c Includes obligated members who are not subject to mandatory training requirements and nonobligated members not assigned to a unit who volunteer to participate in Ready Reserve training.
d Enlisted obligated members awaiting entry on active duty for training.
e Obligated officers awaiting entry on active duty or active duty for training.
The Standby Reserve, which consists primarily of individuals who have completed their Ready Reserve obligation, had a strength of 340,481 (39,228 officers and 301,253 enlisted men) at the end of the year. The strength of the Retired Reserve stood at 357,591 (169,528 officers and 188,063 enlisted men).
Requirements for direct-hire ARNG technicians were increased during the year from 33,447 to 34,463 to support an enlarged aviation inventory. Authorized technician strength, however, was 28,693, or 83.3 percent of requirements, and actual strength increased during the year from 27,316 to 28,654.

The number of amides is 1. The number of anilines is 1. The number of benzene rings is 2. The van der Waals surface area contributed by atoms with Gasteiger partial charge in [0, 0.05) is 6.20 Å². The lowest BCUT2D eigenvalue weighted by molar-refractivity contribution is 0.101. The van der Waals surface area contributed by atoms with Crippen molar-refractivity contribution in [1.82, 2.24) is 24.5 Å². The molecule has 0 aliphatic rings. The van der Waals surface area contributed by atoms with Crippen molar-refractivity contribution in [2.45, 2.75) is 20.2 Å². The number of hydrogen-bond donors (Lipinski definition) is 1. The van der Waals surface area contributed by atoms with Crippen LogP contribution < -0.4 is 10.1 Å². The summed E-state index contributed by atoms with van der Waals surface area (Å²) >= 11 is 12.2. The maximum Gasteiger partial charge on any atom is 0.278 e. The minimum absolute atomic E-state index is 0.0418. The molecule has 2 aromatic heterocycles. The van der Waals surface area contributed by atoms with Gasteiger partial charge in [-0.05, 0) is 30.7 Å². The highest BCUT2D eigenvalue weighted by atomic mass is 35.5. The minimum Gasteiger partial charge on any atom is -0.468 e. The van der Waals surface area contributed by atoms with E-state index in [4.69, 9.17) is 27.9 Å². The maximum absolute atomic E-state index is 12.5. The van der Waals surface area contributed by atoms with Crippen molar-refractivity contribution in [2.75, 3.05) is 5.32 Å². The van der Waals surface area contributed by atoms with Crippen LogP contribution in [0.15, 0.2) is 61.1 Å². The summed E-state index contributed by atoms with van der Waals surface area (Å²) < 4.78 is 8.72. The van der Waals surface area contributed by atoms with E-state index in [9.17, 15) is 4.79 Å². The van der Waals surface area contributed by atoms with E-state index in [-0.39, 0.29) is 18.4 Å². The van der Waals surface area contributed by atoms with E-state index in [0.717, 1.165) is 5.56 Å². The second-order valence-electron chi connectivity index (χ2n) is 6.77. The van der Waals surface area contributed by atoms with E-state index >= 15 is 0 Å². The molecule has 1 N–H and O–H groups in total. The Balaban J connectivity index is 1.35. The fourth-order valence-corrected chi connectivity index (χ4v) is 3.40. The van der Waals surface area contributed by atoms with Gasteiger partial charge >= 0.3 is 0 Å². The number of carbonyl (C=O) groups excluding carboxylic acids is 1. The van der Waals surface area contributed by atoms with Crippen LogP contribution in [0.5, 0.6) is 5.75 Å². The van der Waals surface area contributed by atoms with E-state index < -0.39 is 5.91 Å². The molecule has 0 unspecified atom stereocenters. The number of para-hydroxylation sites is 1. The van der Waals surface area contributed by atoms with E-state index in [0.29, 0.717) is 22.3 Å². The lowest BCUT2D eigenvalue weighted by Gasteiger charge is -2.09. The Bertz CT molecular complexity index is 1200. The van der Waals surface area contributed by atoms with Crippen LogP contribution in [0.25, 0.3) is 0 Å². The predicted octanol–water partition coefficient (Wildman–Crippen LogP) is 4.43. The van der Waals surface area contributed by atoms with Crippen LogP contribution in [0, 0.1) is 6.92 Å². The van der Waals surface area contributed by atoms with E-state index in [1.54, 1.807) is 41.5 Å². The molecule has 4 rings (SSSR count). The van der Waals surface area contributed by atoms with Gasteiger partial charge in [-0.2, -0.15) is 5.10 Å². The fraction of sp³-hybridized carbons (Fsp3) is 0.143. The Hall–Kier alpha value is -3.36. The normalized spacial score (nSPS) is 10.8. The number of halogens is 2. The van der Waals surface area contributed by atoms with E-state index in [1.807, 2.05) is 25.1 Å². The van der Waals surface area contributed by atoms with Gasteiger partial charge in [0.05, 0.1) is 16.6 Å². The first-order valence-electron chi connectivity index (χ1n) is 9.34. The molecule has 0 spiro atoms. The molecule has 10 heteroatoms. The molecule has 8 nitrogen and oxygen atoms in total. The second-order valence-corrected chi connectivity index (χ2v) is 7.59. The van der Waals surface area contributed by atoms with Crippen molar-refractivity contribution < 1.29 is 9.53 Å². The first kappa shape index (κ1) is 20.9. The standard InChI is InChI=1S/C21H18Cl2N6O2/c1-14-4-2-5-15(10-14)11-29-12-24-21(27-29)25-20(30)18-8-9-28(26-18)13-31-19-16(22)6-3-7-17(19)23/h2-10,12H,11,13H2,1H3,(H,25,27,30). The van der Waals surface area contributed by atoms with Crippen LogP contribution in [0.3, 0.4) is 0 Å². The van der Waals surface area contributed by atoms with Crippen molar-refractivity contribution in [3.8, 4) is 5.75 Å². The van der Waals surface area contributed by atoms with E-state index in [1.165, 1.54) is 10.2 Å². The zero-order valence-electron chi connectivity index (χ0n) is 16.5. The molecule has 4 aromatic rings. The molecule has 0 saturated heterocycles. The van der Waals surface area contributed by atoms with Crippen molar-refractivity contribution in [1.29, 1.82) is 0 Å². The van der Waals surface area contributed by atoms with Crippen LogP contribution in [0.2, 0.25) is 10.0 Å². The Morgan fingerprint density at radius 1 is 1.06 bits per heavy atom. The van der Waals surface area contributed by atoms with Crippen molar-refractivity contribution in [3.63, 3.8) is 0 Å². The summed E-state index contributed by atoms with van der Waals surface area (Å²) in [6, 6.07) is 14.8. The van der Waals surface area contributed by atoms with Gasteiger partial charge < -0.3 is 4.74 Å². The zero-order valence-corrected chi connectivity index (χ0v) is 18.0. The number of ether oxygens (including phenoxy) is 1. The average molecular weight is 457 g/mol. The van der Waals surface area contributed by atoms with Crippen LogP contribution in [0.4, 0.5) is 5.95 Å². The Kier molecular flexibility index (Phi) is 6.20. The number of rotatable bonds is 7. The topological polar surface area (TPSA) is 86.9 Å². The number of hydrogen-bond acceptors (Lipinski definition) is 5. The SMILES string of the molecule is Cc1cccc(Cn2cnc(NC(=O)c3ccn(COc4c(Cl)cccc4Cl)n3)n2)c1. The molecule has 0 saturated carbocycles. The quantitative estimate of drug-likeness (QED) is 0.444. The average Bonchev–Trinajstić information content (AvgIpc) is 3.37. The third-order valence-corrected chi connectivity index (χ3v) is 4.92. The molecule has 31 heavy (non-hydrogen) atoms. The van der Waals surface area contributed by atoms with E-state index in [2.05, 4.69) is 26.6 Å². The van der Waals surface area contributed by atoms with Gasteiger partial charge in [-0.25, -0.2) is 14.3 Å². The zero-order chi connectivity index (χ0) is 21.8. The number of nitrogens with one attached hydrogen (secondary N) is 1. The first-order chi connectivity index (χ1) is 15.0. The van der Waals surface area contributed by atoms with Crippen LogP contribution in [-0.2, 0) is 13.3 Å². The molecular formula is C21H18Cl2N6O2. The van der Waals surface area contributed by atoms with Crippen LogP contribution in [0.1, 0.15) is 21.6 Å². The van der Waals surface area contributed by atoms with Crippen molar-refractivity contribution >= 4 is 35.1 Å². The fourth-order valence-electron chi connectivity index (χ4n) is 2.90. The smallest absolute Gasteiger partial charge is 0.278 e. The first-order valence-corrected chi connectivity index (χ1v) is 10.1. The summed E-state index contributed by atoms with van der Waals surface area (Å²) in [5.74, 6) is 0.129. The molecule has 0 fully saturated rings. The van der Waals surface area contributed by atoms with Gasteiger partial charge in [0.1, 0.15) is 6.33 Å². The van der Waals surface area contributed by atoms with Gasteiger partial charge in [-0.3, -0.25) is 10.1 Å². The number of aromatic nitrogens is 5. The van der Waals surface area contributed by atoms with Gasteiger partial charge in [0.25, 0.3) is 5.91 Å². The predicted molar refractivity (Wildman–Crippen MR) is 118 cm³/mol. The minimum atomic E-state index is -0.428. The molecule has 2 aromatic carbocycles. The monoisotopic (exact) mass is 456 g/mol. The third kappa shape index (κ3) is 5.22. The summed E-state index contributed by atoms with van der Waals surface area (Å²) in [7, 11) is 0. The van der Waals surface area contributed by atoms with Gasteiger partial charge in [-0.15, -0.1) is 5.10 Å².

The status of technicians in the U.S. Army Reserve as of the end of fiscal year 1974 is listed below.
|Percent assigned to required||89.5|
|Percent assigned to authorized||99.2|
On 12 July 1973 a fire broke out at the U.S. Army Reserve Components Personnel and Administration Center which seriously impaired the center's operations, particularly automatic data processing. Before the fire, the center was operating two RCA 3301 computers on a three-shift, five-day basis. Afterward the center used as an interim measure both Army and commercial facilities at eight different locations in five states. By 15 September 1973 the center was again operating its own systems at a temporary site in the St. Louis area.